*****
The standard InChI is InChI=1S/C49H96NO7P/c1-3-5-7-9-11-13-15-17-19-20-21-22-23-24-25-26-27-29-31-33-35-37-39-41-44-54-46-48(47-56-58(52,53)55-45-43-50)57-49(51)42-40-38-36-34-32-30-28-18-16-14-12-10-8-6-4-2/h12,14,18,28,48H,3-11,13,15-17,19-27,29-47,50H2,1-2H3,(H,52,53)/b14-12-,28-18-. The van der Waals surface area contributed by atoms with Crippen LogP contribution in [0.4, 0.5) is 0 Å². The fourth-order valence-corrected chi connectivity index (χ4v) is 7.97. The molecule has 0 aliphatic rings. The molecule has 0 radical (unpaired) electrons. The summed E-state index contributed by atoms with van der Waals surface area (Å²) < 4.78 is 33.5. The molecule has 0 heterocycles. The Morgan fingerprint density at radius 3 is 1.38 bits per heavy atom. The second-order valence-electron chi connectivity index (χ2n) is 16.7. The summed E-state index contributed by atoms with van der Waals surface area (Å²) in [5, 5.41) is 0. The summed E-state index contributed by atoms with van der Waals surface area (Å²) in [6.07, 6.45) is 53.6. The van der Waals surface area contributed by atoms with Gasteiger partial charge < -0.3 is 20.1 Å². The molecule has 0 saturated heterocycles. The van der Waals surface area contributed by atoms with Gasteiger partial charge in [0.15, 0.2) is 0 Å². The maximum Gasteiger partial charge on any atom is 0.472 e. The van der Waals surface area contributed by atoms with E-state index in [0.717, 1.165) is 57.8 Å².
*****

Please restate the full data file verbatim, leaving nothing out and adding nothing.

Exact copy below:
The standard InChI is InChI=1S/C49H96NO7P/c1-3-5-7-9-11-13-15-17-19-20-21-22-23-24-25-26-27-29-31-33-35-37-39-41-44-54-46-48(47-56-58(52,53)55-45-43-50)57-49(51)42-40-38-36-34-32-30-28-18-16-14-12-10-8-6-4-2/h12,14,18,28,48H,3-11,13,15-17,19-27,29-47,50H2,1-2H3,(H,52,53)/b14-12-,28-18-. The van der Waals surface area contributed by atoms with Crippen LogP contribution in [0.4, 0.5) is 0 Å². The fourth-order valence-corrected chi connectivity index (χ4v) is 7.97. The molecule has 0 aliphatic rings. The molecule has 0 radical (unpaired) electrons. The summed E-state index contributed by atoms with van der Waals surface area (Å²) < 4.78 is 33.5. The molecule has 0 heterocycles. The Morgan fingerprint density at radius 3 is 1.38 bits per heavy atom. The second-order valence-electron chi connectivity index (χ2n) is 16.7. The summed E-state index contributed by atoms with van der Waals surface area (Å²) in [5, 5.41) is 0. The summed E-state index contributed by atoms with van der Waals surface area (Å²) in [6.07, 6.45) is 53.6. The van der Waals surface area contributed by atoms with Gasteiger partial charge < -0.3 is 20.1 Å². The molecule has 0 saturated heterocycles. The van der Waals surface area contributed by atoms with Gasteiger partial charge in [0.15, 0.2) is 0 Å². The maximum Gasteiger partial charge on any atom is 0.472 e. The van der Waals surface area contributed by atoms with E-state index in [0.717, 1.165) is 57.8 Å².